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Thursday, March 10,2011

Locals explore adventures in eating

By Chelsea Long
Steamed frog

Jon Emanuel is on a quest to convince people that offal isn’t actually awful.

The founder and organizer of the Denver Adventurous Eaters Club, Emanuel sets up dinners with restaurants and chefs who aren’t afraid to eat anything. Their last dinner, at the Sons of Norway Lodge in Denver, was an experience with lutefisk, cod that’s cured in lye (the main ingredient in soap) for a few months, until it’s got the texture of jelly.

Yes, the DAEC was excited about getting to try lutefisk.

Just like they were excited about balut, what Emanuel considers the “Mount Everest” of adventurous eating. It’s a hard-boiled, fertilized duck egg, about 17 or 18 days old, that actually has the duckling inside. It’s popular in the Philippines, but not so much here in Colorado. That’s what gets Emanuel excited about the club.

“We’re not just an eating contest. We look for cuisine that uses challenging ingredients, things that are outside of our culture. And then we have a discussion and fun events around it,” he says.

Mike Paige, a Boulder resident who’s been part of the club for three years, likes that he’s getting to experience things out of his comfort zone.

“Chinese food was exotic for me growing up,” Paige says. “I grew up in a sheltered food world in the South. Now I can actually try some of these really bizarre and strange foods from all over the world.”

And yes, he tried the balut. Some of his other experiences with the DAEC have let him try durian, a Southeast Asian fruit with an aroma that has been compared to socks, onions or rotting flesh.

“I see [the smell] as closer to a petroleum product,” Paige says. “But the flavor’s not so bad.”

Most of the club’s eating ventures are centered around offal categories, though. Offal food is the parts of a butchered animal that are considered inedible by humans. Not by the Adventurous Eaters.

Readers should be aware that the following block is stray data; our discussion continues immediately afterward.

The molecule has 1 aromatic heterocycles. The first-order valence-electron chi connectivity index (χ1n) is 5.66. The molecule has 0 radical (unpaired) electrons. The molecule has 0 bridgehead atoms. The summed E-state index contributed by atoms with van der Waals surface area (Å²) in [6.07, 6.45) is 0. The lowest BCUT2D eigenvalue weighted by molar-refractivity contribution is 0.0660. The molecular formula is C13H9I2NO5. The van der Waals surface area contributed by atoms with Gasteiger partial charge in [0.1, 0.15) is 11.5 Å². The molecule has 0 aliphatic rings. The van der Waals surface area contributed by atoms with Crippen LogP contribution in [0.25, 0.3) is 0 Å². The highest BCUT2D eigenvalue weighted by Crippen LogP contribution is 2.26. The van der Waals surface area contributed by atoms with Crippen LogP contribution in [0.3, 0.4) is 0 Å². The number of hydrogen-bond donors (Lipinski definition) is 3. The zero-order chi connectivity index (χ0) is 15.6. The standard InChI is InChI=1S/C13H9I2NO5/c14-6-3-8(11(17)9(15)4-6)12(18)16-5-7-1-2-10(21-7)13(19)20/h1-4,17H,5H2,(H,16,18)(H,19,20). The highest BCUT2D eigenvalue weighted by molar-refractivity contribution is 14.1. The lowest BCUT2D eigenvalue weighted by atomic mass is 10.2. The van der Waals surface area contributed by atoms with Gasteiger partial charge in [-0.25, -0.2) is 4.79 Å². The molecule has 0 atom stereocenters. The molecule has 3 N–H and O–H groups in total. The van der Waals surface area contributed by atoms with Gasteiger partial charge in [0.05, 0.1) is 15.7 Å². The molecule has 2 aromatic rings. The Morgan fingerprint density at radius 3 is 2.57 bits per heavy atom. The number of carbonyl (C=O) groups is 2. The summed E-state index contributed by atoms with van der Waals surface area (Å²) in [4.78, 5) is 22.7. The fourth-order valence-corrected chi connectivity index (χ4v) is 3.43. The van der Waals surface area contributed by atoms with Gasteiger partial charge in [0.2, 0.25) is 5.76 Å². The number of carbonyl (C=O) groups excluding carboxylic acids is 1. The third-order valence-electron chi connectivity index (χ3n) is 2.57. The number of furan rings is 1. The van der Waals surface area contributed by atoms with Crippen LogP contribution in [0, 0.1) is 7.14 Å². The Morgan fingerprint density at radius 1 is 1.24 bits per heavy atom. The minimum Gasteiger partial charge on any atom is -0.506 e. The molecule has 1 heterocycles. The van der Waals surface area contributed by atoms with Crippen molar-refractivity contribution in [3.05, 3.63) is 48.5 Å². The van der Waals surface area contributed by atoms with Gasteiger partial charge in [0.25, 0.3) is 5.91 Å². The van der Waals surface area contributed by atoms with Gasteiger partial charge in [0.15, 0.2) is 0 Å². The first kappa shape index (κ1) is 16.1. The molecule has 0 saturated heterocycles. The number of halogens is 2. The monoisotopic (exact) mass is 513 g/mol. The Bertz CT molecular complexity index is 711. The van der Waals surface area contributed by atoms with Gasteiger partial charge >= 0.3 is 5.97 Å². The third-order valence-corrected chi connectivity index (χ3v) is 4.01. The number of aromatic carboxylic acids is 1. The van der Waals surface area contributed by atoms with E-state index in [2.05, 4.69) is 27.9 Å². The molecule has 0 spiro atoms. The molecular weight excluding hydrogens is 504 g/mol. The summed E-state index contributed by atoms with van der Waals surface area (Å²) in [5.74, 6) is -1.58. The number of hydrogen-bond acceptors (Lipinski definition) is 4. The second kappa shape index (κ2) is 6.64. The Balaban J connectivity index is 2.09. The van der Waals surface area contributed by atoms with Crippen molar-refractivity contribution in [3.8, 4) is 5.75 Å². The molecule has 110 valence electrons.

“You can’t just throw something away or turn it into dog food because you think it’s gross,” Emanuel says. “Put yourself in the animal’s place — gee, thanks! You’ll eat my tenderloin but you won’t eat my tail? I like my tail!

“You should make maximum usage of a harvested animal. That’s another driving factor behind the group. From a responsible omnivore’s perspective, you shouldn’t discount parts of an animal simply because you might consider them undesirable to your palate,” Emanuel says.

He’ll be teaching an offal cooking class, in fact, on April 10, at the Project Angel Heart kitchen, where Emanuel is a chef. The menu includes head cheese, grilled lamb hearts, Bolivian-style beef tongue and veal sweetbreads (the thymus gland or pancreas).

Information on that event, and others, like the tentatively scheduled March 27 potluck, also to be held at the Project Angel Heart kitchen, can be found along with reservation details online at www.meetup.com/denver-adventurous-eatersclub.

Though the menus might make stomachs turn, Emanuel says that’s not — and has never been — the goal of the club.

“We’re not trying to gross anyone out. We’re looking at it as cuisine, above and beyond anything else,” Emanuel says.

Cuisine that comes from around the world, which is what Paige appreciates.

“All these foods that we try have a basis in other cultures,” Paige says. “It’s a way for me to explore the world.”

One of the member favorites was a dinner at Parallel 17, hosted by Chef Mary Nguyen. On that menu, ant larvae, anchovy spawn, silkworms, blood sausage and sea urchin cheesecake were featured.

Both Paige and Emanuel, though, hope to feature a Boulder restaurant in the club’s repertoire.

“Boulder has some really great cuisine,” Paige says, listing The Kitchen and The Pinyon as favorites, “but as far as really out there, exotic foods, it doesn’t seem like a lot of places here are doing that. They’re not serving intestines or eyeballs.” And if they’re not, it will not impress members.

“We went to an Ethiopian place once, and I had thought that maybe just something being from a different culture might be considered adventurous,” Emanuel says. “But I was very wrong about that. We have to make [members] say, ‘Wow, I’ve never had that before!’ Just going to a sushi place is not going to cut it.”

Members are only impressed by the wildest culinary experiences, like duck tongues, pig intestines or a pork brain lettuce wrap. Or by the wildest cultures, as a way to travel the world, and appreciate places they’ve never seen before.

“But you don’t have to like it,” says Emanuel. “All we want to do is get people to try and enjoy new things. We’re not intimidating, even though the menus may look that way.”

Respond: letters@boulderweekly.com

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